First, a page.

Warhawk Almanac: Vietnam War Moratorium at UW-Whitewater

This post was written by Jacob Ober.

From 1955 to 1973, the United States was involved in the Vietnam War, a brutal conflict between the communist forces of North Vietnam and the non-communist forces of South Vietnam. Intervening on the side of South Vietnam, the United States gradually increased its military involvement throughout the 1960s, authorizing the deployment of troops in 1965. Troop deployment to Vietnam reached a peak of over 543,000 in April 1969, with a total of 3.1 million American soldiers being deployed to Vietnam throughout the war.[1] Back home, opposition to the war grew as causalities mounted, resulting in large-scale anti-war protests, including at UW-Whitewater, then known as Wisconsin State College-Whitewater.

Anti-War student march in downtown Whitewater
A student-led antiwar march approaches the war memorial in downtown Whitewater on October 15th, 1969.[2]

In Fall of 1969, a massive nationwide protest called “The Moratorium to End the Vietnam War” took place nationwide. While the anti-war movement had been active for several years, this protest propelled it to new heights as US soldiers began participating in protests for the first time on a large scale.[3] At Wisconsin State College-Whitewater, around 1,000 people, mainly comprised of students, marched downtown in protest on October 15th, 1969, the day of the nationwide mortarium.[4] Many students also went door-to-door asking for signatures on an anti-war petition to be sent to President Nixon, garnering about 400 signatures in total.[5] The protest was mostly peaceful and looked upon with general approval by city residents.[6]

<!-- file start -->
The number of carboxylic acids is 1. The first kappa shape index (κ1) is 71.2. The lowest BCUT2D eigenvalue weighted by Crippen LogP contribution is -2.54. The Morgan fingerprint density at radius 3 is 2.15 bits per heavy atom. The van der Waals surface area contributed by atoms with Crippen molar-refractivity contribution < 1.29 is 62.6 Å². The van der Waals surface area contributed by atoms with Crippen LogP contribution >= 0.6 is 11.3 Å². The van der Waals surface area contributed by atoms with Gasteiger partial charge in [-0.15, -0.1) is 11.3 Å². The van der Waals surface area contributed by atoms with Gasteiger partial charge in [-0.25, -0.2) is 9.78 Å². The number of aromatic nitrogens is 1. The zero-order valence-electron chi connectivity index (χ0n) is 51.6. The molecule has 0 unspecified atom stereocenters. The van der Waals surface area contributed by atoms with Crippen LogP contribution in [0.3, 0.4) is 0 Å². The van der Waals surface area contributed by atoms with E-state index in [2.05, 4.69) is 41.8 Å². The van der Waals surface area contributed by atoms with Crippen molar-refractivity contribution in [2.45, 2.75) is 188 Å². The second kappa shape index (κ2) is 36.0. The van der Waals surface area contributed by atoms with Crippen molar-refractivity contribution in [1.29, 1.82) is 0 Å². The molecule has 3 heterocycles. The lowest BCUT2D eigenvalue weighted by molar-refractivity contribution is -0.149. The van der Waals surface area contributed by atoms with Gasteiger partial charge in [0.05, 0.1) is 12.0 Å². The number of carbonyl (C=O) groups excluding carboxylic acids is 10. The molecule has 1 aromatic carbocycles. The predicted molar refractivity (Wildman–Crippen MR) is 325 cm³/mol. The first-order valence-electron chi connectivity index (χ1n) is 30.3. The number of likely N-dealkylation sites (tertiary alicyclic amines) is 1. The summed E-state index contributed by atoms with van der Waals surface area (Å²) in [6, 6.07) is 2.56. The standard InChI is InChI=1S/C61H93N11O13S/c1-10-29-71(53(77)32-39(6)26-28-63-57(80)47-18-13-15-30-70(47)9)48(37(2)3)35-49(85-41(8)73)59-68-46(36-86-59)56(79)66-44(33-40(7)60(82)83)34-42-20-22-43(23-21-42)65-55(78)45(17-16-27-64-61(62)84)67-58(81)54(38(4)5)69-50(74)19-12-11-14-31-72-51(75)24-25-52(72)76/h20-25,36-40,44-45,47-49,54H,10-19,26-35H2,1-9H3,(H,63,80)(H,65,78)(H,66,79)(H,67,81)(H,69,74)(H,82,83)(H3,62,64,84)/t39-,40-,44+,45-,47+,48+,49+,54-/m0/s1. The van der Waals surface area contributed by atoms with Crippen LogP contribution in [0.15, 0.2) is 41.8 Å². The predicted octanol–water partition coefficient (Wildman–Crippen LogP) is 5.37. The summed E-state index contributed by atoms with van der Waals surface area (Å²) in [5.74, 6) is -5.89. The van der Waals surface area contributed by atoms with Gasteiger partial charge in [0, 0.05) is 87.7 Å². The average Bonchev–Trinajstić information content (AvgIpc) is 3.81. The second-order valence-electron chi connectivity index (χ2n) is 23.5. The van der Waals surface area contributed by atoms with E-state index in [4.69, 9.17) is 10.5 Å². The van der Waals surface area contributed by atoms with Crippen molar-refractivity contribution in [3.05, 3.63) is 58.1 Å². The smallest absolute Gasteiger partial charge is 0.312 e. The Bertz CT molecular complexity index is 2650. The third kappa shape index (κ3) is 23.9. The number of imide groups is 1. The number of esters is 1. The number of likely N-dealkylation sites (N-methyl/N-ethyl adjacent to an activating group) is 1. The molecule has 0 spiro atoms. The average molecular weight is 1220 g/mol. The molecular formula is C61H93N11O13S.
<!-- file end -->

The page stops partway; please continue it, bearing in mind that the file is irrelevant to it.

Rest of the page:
Anti-War student march in downtown Whitewater
Students participate in antiwar march in downtown Whitewater on October 15th, 1969.[7]

The march to downtown Whitewater was not the only protest event that occurred on that day. Prior to the march, a rally was held at Hamilton Field before being moved indoors to Hyer Auditorium. The rally featured speakers, including former Wisconsin attorney general Bronson LaFollette.[8] Wisconsin State College-Whitewater English department chairman Dr. Robert Burrows also spoke, expressing hope that more and more students would seek to get involved, stating, “There is a time to be silent and a time to speak. This is a time to speak.”[9] Overall, many saw the day as a success and reflected Whitewater’s anti-war sentiment in a pivotal moment in American history.

Police Officers holding up peace signs at the anti-war march
Whitewater police officers express their support for the protests by holding up peace signs.[10]

[1] “Vietnam War Statistics,” Vietnam Veterans Association, Accessed October 31, 2023, https://www.vva310.org/vietnam-war-statistics.

[2] Minneiska, 1970, UW-Whitewater Archives and Area Research Center, 46. https://jstor.org/stable/community.29546586.

[3] Derek Seidman, “Fifty Years Ago Today, US Soldiers Joined the Vietnam Moratorium Protests in Mass Numbers,” Jacobin, October 15, 2019.

[4] “400 Citizens Sign Moratorium Petition,” The Royal Purple, October 16, 1969.

[5] Ibid.

[6] Ibid.

[7] “Students March to Gain Peace,” The Royal Purple, October 16, 1969.

[8] Barb Cheek, “Speakers Want Withdrawal, Urge Student Involvement,” The Royal Purple, October 16, 1969.

[9] Ibid.

[10] Minneiska, 1970, UW-Whitewater Archives and Area Research Center, 46. https://jstor.org/stable/community.29546586

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